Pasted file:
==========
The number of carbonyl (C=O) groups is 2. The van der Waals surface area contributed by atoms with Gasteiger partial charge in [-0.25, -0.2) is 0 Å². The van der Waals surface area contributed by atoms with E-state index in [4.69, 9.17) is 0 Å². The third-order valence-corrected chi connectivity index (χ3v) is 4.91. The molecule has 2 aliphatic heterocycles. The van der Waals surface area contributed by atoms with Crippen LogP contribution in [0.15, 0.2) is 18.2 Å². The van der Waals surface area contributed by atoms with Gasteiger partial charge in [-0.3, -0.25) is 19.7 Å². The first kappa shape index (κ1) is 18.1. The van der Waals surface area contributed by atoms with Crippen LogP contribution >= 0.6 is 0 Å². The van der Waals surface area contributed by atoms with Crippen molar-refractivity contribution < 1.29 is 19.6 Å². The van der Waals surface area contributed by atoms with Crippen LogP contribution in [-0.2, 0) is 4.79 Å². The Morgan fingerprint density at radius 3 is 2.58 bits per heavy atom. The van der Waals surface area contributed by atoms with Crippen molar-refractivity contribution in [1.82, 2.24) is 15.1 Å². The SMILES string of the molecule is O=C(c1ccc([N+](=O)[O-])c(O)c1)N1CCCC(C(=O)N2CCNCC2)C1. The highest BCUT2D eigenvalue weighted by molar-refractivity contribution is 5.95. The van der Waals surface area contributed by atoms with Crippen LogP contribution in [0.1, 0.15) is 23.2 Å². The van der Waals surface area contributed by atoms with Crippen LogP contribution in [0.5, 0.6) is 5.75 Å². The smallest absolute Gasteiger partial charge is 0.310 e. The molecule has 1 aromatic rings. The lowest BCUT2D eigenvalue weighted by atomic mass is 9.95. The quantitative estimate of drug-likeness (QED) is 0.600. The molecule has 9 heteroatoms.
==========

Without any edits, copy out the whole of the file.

The number of carbonyl (C=O) groups is 2. The van der Waals surface area contributed by atoms with Gasteiger partial charge in [-0.25, -0.2) is 0 Å². The van der Waals surface area contributed by atoms with E-state index in [4.69, 9.17) is 0 Å². The third-order valence-corrected chi connectivity index (χ3v) is 4.91. The molecule has 2 aliphatic heterocycles. The van der Waals surface area contributed by atoms with Crippen LogP contribution in [0.15, 0.2) is 18.2 Å². The van der Waals surface area contributed by atoms with Gasteiger partial charge in [-0.3, -0.25) is 19.7 Å². The first kappa shape index (κ1) is 18.1. The van der Waals surface area contributed by atoms with Crippen LogP contribution >= 0.6 is 0 Å². The van der Waals surface area contributed by atoms with Crippen molar-refractivity contribution < 1.29 is 19.6 Å². The van der Waals surface area contributed by atoms with Crippen LogP contribution in [-0.2, 0) is 4.79 Å². The Morgan fingerprint density at radius 3 is 2.58 bits per heavy atom. The van der Waals surface area contributed by atoms with Crippen molar-refractivity contribution in [1.82, 2.24) is 15.1 Å². The SMILES string of the molecule is O=C(c1ccc([N+](=O)[O-])c(O)c1)N1CCCC(C(=O)N2CCNCC2)C1. The highest BCUT2D eigenvalue weighted by molar-refractivity contribution is 5.95. The van der Waals surface area contributed by atoms with Crippen LogP contribution in [0.1, 0.15) is 23.2 Å². The van der Waals surface area contributed by atoms with Crippen LogP contribution in [0.5, 0.6) is 5.75 Å². The smallest absolute Gasteiger partial charge is 0.310 e. The molecule has 1 aromatic rings. The lowest BCUT2D eigenvalue weighted by atomic mass is 9.95. The quantitative estimate of drug-likeness (QED) is 0.600. The molecule has 9 heteroatoms.